July 2, 2012 / 2:53 PM / 5 years ago

TREASURIES-Global growth concerns give bonds a boost

* US manufacturing unexpectedly contracts in June
    * Asian manufacturing data adds to global growth concerns
    * Investors mull last week's European rescue proposals

    By Chris Reese
    NEW YORK, July 2 (Reuters) - U.S. Treasury debt prices rose
on Monday as data showing unexpectedly weak U.S. manufacturing
last month added to global growth concerns, stoking an appetite
for lower-risk investments.  
    Price gains were extended and 30-year bonds traded over a
point higher in price on Monday after data showing the U.S.
manufacturing sector contracted in June for the first time since
July 2009.
    "Not only was the headline poor, but it fell below break
even for the first time since the recession. New orders were
well below expectations, suggesting a weak hand off in the
second half of the year," said Jacob Oubina, senior U.S.
economist at RBC Capital Markets in New York.
    "The implication here is a very soft second half of the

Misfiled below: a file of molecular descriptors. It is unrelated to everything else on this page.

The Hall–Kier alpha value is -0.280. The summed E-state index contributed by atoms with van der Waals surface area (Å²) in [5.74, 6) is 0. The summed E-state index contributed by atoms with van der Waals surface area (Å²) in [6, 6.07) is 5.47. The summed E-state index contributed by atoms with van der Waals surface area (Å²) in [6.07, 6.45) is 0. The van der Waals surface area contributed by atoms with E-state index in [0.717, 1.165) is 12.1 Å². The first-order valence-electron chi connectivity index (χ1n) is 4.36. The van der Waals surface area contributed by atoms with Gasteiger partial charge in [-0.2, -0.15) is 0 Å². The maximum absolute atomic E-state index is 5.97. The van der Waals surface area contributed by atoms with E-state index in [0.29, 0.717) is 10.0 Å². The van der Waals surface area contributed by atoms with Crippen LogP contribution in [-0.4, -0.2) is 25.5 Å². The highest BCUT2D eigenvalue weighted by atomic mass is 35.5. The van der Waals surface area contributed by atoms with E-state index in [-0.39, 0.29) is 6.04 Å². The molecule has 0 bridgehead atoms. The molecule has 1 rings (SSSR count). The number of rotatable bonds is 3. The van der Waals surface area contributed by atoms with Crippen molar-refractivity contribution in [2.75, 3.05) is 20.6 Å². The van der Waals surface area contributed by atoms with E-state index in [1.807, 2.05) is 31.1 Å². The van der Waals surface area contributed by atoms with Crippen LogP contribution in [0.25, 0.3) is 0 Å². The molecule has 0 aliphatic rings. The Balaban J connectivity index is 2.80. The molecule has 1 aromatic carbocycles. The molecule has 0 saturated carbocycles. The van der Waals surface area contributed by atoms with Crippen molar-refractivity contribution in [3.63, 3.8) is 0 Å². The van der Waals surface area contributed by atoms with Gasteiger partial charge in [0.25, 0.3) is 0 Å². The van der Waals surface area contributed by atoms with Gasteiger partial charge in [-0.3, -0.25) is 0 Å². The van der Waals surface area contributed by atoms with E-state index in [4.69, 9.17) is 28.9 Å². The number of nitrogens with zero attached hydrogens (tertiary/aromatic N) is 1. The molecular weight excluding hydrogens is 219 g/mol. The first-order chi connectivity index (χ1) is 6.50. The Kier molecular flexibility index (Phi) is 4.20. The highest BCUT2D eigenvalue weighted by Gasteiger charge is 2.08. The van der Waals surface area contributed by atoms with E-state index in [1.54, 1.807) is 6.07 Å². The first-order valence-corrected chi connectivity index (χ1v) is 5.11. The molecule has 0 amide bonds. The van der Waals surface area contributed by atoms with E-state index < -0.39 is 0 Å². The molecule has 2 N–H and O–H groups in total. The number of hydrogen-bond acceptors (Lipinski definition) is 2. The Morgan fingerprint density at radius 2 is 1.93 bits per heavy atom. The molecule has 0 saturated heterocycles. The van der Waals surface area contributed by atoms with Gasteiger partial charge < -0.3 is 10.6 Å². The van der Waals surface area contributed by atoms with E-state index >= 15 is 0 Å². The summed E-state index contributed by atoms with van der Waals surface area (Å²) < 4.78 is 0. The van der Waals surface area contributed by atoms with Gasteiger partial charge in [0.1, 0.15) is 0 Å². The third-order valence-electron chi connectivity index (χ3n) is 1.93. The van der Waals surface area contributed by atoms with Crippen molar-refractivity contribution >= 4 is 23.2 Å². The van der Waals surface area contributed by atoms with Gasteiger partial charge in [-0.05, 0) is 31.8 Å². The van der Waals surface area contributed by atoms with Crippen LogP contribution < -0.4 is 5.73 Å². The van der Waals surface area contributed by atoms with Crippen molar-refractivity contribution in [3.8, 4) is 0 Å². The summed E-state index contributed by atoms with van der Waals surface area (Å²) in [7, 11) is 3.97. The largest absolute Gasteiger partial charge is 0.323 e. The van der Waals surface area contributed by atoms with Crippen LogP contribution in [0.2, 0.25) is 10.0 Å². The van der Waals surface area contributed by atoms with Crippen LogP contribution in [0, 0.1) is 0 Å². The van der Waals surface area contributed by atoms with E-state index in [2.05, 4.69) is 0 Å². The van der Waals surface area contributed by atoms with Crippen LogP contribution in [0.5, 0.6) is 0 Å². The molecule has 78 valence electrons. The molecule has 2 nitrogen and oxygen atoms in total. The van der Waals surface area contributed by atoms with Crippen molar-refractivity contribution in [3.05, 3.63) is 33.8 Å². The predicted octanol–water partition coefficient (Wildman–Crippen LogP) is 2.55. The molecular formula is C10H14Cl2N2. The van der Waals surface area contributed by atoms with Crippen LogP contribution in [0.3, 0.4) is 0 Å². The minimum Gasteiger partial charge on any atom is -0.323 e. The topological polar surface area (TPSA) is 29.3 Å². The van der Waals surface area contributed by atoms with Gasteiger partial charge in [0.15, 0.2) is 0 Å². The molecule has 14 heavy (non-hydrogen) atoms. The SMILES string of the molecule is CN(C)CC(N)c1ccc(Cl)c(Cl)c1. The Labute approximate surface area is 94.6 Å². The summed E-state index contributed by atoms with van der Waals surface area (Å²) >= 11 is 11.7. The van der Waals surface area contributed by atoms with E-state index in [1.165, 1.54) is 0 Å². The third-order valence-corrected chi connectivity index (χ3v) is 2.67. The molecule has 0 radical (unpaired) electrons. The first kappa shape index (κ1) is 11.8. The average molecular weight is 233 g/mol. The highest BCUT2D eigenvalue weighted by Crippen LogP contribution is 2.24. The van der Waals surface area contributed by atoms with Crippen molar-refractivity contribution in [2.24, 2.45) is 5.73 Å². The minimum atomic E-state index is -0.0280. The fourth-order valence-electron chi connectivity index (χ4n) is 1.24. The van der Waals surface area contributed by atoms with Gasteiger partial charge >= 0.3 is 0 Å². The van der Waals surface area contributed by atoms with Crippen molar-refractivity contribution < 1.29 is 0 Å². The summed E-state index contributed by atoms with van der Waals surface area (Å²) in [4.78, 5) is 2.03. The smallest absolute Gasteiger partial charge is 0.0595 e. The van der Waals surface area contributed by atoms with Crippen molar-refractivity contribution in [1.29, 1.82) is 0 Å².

year," he said.
    Earlier in the day, Treasuries had firmed following
purchasing managers surveys out of China, Japan, South Korea and
Taiwan showed demand from importing centers such as Europe and
the United States slowed in June. 
    That took the shine off an agreement by European leaders to
let their rescue fund inject aid directly into stricken banks
from next year and intervene in bond markets to support troubled
members. 
    Having had the weekend to digest the new measures, some
investors are now questioning whether the rescue fund will have
enough firepower to cool down any selling pressure in the large
Italian and Spanish debt markets. Worries are also growing over
a long implementation process.
    Benchmark 10-year Treasury notes were trading
19/32 higher in price to yield 1.58 percent, down from 1.64
percent late Friday.
    The Institute for Supply Management said its index of 
national factory activity fell to 49.7 from 53.5 the month 
before, missing expectations of 52.0, according to a Reuters
poll of economists, and below even the lowest forecast of 50.5. 
    It was the first time since July 2009 that the index has
fallen below the 50 mark that indicates contraction.
 
    In the wake of the ISM data, 30-year Treasury bonds
 were trading 1-12/32 higher in price to yield 2.69
percent, down from 2.75 percent late Friday.

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